Chaminade sexual abuse survivor advocates for Child Victims Act

Rebecca Klar
Brian Toale said he was abused as a Chaminade High School student. Now he's an advocate for the Child Victims Act. (Photo courtesy of Brian Toale)

As a senior at Chaminade High School, Brian Toale said, he was sexually abused by a faculty club adviser.

He did not get closure until about four decades later, when he wrote a letter to Chaminade, he said.

While Toale said Chaminade’s response read more or less like an acknowledgment of receipt, it wasn’t the response that spawned his closure.

“You live with this feeling like you’re guilty, you’re ashamed of your actions, you don’t want anyone to know about it …” Toale said. “When I wrote the letter to the school what I was doing was saying this shame that I lived with my whole life I now realize it doesn’t belong to me and it never did, and I’m handing it back to those adults at the time that were responsible.”

Toale is now an advocate for passing the Child Victims Act, which would expand the criminal statute of limitations to sex abuse victims who are up to 28 years old and the civil statute of limitations to victims up to 50 years old.

The bill has passed the state Assembly five times, but the state Senate has not put it to a vote.

For the first time the Child Victims Act was included in Gov. Andrew Cuomo’s budget proposal this year.

The bill also has support from 90 percent of New York state voters, according to a recent Quinnipiac University poll.

Toale, who was heading to Albany to lobby on Tuesday, said expanding the statute of limitations is a critical piece to the puzzle.

He said many survivors, like himself, are not comfortable coming forward right away.

Toale said the faculty adviser who abused him blackmailed him into staying quiet.

After touching Toale inappropriately one day, the adviser told him “you should never have let me do that to you because I own you now,” Toale recalled.

Toale said the adviser told him he had to do everything he said or else he would tell his friends and family.

Toale said at the time he wanted to stay quiet, finish out the remainder of his senior year, graduate and put the incident behind him.

Unfortunately, due to the abuse, Toale said, he fell behind in preparing for college.

In a statement, Matt Markham, director of communications at Chaminade High School, said the school takes any allegation of abuse seriously.

Markham added that the staff and faculty consider the “safety of those entrusted to our care our most important responsibility,” and said that any “allegations of this kind are forwarded to law enforcement.”

Markham did not refer to Toale specifically.

The subsequent years were filled with addictions and difficulty holding a job, Toale said.

It was not until about 20 years after his high school abuse while in a 12-step recovery program that Toale connected his problems to the abuse he had endured, he said.

“I started hearing people in the room talking about what their childhood had been like and I’m saying to myself I can relate on every level … I have these behaviors and these feelings but I don’t have the trauma, my parents never beat me,” Toale said. “And then it just dropped back into my mind that year in high school.”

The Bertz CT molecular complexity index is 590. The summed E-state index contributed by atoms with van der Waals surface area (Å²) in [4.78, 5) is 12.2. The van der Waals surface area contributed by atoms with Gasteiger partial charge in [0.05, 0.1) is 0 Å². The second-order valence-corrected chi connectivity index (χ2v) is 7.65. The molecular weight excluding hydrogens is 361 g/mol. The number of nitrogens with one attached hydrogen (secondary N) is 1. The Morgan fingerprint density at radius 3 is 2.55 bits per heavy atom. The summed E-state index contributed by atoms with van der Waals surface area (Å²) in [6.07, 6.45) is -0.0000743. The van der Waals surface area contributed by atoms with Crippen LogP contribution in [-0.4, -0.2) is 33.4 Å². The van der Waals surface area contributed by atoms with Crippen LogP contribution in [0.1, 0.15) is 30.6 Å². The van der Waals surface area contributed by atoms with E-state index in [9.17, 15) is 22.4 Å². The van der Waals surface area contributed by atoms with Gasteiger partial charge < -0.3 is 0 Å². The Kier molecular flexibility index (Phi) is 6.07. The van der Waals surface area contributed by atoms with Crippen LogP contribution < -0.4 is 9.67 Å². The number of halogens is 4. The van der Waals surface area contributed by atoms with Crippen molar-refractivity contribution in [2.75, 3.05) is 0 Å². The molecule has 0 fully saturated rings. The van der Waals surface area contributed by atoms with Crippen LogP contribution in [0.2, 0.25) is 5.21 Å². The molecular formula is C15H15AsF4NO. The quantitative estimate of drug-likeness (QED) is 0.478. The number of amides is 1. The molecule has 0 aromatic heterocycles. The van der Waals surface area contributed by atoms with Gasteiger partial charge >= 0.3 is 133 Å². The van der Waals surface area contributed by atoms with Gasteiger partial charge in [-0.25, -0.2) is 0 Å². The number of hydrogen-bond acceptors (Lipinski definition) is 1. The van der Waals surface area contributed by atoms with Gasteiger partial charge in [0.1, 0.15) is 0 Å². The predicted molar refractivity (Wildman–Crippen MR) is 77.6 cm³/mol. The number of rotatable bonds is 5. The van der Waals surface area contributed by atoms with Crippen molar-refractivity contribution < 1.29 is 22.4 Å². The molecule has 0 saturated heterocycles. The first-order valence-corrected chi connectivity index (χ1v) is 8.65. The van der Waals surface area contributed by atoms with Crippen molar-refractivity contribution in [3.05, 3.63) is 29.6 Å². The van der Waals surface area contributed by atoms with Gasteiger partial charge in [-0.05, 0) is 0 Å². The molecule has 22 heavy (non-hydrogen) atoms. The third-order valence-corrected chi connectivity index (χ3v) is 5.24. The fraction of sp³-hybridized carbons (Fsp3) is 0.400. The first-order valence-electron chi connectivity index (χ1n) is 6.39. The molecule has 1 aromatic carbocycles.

Briane Toale’s yearbook photo from 1971 as a Chaminade High School student.
(Photo courtesy of Brian Toale)

Not only had it taken Toale about 20 years to come to terms with his abuse, it also took him another few to be able to process it and come forward, he said.

At that point, he heard from the district attorney that his abuser had died, he said.

Regardless, Toale would have been long outside of New York state’s statute of limitations.

He is not alone.

Toale said many victims do not come forward until their 40s if not later.

“If you can’t bring a lawsuit against someone, if you can’t charge them with a crime, you can’t expose them,” Toale said. “And if you don’t expose them they’re going to keep doing it.”

New York’s weak law emboldens predators, Toale said.

He said he advocates for the safety of today’s and tomorrow’s children.

Toale said one of the main objections groups have to the Child Victims Act is a look-back window, which would allow a one-year period for cases past the statute of limitations to be revived.

Since many victims do not speak out until later in life, without the look-back window it will be about 20 years before the act would have any effect on making children safer, Toale said.

“The bill without the look-back window doesn’t help children, at least not for a few decades,” Toale said.

This is the second year Toale has been part of the 12-year-long lobbying effort done largely by survivors and religious groups, he said.

On Tuesday Toale was to be one of about 50 people meeting with lawmakers trying to persuade them to back the Child Victims Act, he said.

This year, in the wake of the #MeToo movement and with Cuomo’s support, Toale said he feels the “ground is more fertile” and there is a potential to change minds.

“I want to try and fix the system,” Toale said. “The law that we’re trying to change protects predators and protects the institutions that protect the abusers.”

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